Tech for Good Scotland – Oct ’23

This morning I attended the October meet up of Tech for Good Scotland, hosted by Third Sector Lab. It’s an event I regularly enjoy attending – and not just for the pain au chocolat they provide. I’ve always found a really wonderful atmosphere amongst the attendees, one filled with driven, thoughtful, and openminded people.

Today’s event started with Citizen’s Advice Scotland’s (CAS) own Head of Tech and Digital Fraser Ross speaking about the transformative potential of Artificial Intelligence (AI) and the importance of transparency and co-creation when developing ethical AI outcomes. Fraser highlighted a few of AI projects that CAS had undertaken in recent years, including ones that supported routing people to the correct bureau, guiding them through the CAS website, and helping to prioritise need within their Extra Help Unit. All of these initiatives have never been created to replace people, rather to increase their own capacity at work by aiding their tasks.

There is often an understandable fear around this, which CAS has encountered themselves. AI is an incredibly powerful tool, one that can be used to help or harm and is not something that should be implemented without careful consideration. That’s why its affirming to hear that CAS are focused on using it as an assist to a human role as opposed to a substitute. As well, they’ve recognised the need to include their own team members in the co-design process, both to combat the fear of the unknown and to ensure that they’re meeting bureau needs.

Beyond this, Fraser spoke about the concerns around AI ethics and responsible use. They’ve needed to be cautious around bias, data quality, security, privacy, reputation, and transparency of decision making. They’ve ensured that data protection team members have been involved throughout their processes and constantly review their data protection measures to support this. However, he acknowledged that this is still a work in progress and they’re continuing to work towards a governance process and AI policy. Furthermore, Fraser stated that the third and public sectors have a responsibility to lead the way in AI ethics.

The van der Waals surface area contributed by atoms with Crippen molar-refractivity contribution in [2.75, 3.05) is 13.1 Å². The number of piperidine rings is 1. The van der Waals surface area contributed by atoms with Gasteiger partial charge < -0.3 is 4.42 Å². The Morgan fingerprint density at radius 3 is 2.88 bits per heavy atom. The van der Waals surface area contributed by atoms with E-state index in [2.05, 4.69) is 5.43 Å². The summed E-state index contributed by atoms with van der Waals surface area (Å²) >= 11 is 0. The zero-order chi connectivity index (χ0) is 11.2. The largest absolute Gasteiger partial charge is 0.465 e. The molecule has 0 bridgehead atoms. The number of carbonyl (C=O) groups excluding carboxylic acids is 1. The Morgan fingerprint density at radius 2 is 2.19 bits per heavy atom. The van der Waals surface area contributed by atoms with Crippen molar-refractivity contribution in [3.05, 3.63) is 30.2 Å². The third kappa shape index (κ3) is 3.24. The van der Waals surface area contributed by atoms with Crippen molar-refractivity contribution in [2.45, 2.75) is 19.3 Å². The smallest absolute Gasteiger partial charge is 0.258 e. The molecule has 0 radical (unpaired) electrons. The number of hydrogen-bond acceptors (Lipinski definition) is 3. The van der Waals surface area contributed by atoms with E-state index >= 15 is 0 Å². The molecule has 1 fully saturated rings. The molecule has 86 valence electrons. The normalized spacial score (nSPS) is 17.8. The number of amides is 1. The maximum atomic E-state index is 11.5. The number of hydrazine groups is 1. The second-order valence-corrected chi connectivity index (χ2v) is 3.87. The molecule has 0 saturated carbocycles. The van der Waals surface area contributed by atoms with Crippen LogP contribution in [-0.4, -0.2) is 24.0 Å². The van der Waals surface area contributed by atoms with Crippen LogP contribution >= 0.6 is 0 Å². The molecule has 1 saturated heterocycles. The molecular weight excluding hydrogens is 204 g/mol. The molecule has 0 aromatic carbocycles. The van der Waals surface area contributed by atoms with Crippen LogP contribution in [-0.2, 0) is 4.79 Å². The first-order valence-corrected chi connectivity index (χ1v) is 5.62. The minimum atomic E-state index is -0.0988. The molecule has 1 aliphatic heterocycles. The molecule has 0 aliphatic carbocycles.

I find it affirming to see that CAS have thoughtful and good intentions in the work that they’re undertaking, and that they’re able to acknowledge that they’re still needing to grow and learn throughout their work with AI. Having worked collaboratively to get people onboard with the developments and ensure that their outcome could properly meet the needs of the service, they’ve already began implementing service design processes and mindsets and continued centring people in their endeavours. I hope that continuing this practice through the KTP project will further create space for reflection and development within the organisation and its members.

We then heard Reema Vadoliya from People of Data speak about inclusive data practices and how we can reframe and improve upon our data culture to better support our organisational goals and the people using our services. Reema emphasised that data, like AI, holds a lot of power. It has the potential to provide insight, opportunity, storytelling, and profit. However, it can also produce the opposite effect – increasing bias, misrepresenting needs, creating ‘tick box’ scenarios, and excluding peoples. Collecting people’s data can quickly become an unethical practice, particularly when they are left with a lack of choice or opportunity to change or update their information.

At People of Data, Reema has created a 6 step playbook to support people to improve their data practices:

  1. Audit
  2. Examine
  3. Imagine
  4. Plan
  5. Deliver
  6. Evaluate


With shared traits to a human-centred process, the intention of this process is to get people to reflect upon why they collect data, challenge their policies, and think laterally in order to improve. I found this mindset helps reframe what data is and reminds us to think very holistically about how it can positively or negatively be impacting our organisations and subsequent services.

Overall, I found this Tech for Good event to be another thought-provoking space, allowing everyone to step back out into the big picture of their own projects through the case studies of our two speakers. I hope to continue to find spaces and opportunities to learn from others ways of working and feed that back into my own work.

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